Planning Your Dissertation Proposal in Hours
Before writing a dissertation proposal, a student needs to consider the time it will take to write and the expertise required. It is often recommended that students begin proposal writing as soon as they receive their proposal from the supervisor. If you wait until the last minute, you may not amass the relevant material to write a good proposal. Besides, handling the proposal alone can be challenging since it requires time and skill.
What to Include in Your Dissertation Proposal
A well-written dissertation proposal includes the following sections:
- Title page that includes the student’s name, the supervisor’s name, the proposal’s title, and the department’s name.
- Abstract that provides a summary of the content of the proposal and explains the problem statements, objectives, and designs to be used.
- Table of content that details what each chapter entails and what each item means.
- Introduction that states the purpose of the study and the challenges faced, briefly describing the problem statement.
- Literature review that states what other authors have to say about the topic and why it should be a priority for further research.
- Research design that shows the methodologies used will results in the collection of valid data that justifies the study’s relevance and significance.
- The implications and contributions of the study will also be discussed.
- Time schedule that indicates the expected completion time for all the dissertation chapters and the research phases.
Getting Things Right
Before beginning your dissertation proposal writing, make sure to get the title right. Check to see if the supervisor has given clear instructions on the type of proposal needed, and make sure they are satisfied with your title choice. If you are not sure about the length, consult with the supervisor as this may limit your research.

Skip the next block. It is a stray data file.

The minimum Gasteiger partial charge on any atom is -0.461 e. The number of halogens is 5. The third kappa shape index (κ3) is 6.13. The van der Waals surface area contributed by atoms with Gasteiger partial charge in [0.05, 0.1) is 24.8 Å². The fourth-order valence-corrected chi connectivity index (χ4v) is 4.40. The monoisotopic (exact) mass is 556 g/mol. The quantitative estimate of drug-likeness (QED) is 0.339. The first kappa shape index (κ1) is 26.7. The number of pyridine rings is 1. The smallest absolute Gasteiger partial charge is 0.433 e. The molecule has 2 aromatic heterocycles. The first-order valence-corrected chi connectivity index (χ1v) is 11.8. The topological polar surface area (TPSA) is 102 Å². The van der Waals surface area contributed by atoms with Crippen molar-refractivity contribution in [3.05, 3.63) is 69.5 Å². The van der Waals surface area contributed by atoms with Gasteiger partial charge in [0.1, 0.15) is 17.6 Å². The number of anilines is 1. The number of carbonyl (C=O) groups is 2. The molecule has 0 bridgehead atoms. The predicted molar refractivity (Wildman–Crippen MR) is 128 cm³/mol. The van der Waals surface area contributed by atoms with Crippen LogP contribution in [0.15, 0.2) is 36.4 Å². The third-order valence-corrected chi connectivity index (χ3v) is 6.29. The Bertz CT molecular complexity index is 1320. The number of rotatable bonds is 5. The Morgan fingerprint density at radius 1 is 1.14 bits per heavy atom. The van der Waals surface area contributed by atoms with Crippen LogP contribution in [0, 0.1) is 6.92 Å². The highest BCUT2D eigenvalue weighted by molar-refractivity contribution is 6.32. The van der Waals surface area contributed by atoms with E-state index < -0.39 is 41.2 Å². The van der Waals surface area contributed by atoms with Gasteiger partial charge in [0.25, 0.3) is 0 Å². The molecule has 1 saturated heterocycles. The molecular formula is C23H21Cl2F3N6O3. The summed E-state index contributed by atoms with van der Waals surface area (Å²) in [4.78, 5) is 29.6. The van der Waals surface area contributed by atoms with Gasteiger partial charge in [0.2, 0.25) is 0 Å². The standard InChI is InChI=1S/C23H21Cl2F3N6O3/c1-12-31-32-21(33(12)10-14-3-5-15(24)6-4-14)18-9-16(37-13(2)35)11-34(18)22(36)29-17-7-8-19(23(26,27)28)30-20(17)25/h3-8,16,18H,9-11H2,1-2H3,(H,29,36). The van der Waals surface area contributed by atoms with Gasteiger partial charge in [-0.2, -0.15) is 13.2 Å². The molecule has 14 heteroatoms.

Have an Abstract
A high-quality proposal begins with a perfect abstract that clearly describes the problem statement, the research designs, and the hypotheses. An abstract is often the most difficult part of the proposal to write. It should be precise and easy to grasp. Ensure that your abstract is written using a language that a supervisor will easily understand.
Create a Hypothesis and Propose
The next step will be to create a hypothesis and propose the research questions and research methods. Once you have completed these steps, create an abstract that reflects what the content will cover. Finally, write a proposal that describes how you plan to conduct the research, why the research is essential, and how you aim to address the research hypothesis. Your proposal should have a topic, research methods, a rationale, and results, among other details.
Once you finish writing the content in the proposal and have added all the details, you must read and understand all the guidelines given by the supervisor. Only after doing this will you be confident that your proposal has a good chance of approval.